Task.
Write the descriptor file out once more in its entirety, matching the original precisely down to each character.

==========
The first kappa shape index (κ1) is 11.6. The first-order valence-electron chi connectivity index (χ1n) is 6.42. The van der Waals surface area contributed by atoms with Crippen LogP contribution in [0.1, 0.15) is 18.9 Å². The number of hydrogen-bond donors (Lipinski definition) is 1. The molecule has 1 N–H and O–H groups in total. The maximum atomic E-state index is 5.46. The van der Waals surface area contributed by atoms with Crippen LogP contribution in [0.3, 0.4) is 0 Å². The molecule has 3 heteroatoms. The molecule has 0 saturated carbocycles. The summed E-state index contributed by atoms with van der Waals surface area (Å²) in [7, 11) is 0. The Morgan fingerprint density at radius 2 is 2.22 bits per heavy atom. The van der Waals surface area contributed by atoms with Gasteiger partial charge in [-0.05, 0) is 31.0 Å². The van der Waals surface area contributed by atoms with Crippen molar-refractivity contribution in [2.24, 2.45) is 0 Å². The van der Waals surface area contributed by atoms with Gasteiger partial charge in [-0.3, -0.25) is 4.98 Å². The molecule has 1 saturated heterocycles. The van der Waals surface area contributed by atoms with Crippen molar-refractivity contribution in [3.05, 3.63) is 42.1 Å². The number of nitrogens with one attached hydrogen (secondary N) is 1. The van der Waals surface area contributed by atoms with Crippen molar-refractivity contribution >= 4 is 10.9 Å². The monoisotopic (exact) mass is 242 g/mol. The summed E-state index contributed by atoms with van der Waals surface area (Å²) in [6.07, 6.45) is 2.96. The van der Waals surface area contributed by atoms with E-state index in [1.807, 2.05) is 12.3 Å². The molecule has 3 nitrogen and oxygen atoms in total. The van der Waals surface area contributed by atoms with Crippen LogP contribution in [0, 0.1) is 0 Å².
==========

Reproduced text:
The first kappa shape index (κ1) is 11.6. The first-order valence-electron chi connectivity index (χ1n) is 6.42. The van der Waals surface area contributed by atoms with Crippen LogP contribution in [0.1, 0.15) is 18.9 Å². The number of hydrogen-bond donors (Lipinski definition) is 1. The molecule has 1 N–H and O–H groups in total. The maximum atomic E-state index is 5.46. The van der Waals surface area contributed by atoms with Crippen LogP contribution in [0.3, 0.4) is 0 Å². The molecule has 3 heteroatoms. The molecule has 0 saturated carbocycles. The summed E-state index contributed by atoms with van der Waals surface area (Å²) in [7, 11) is 0. The Morgan fingerprint density at radius 2 is 2.22 bits per heavy atom. The van der Waals surface area contributed by atoms with Gasteiger partial charge in [-0.05, 0) is 31.0 Å². The van der Waals surface area contributed by atoms with Crippen molar-refractivity contribution in [2.24, 2.45) is 0 Å². The van der Waals surface area contributed by atoms with Gasteiger partial charge in [-0.3, -0.25) is 4.98 Å². The molecule has 1 saturated heterocycles. The van der Waals surface area contributed by atoms with Crippen molar-refractivity contribution in [3.05, 3.63) is 42.1 Å². The number of nitrogens with one attached hydrogen (secondary N) is 1. The van der Waals surface area contributed by atoms with Crippen molar-refractivity contribution >= 4 is 10.9 Å². The monoisotopic (exact) mass is 242 g/mol. The summed E-state index contributed by atoms with van der Waals surface area (Å²) in [6.07, 6.45) is 2.96. The van der Waals surface area contributed by atoms with E-state index in [1.807, 2.05) is 12.3 Å². The molecule has 3 nitrogen and oxygen atoms in total. The van der Waals surface area contributed by atoms with Crippen LogP contribution in [0, 0.1) is 0 Å².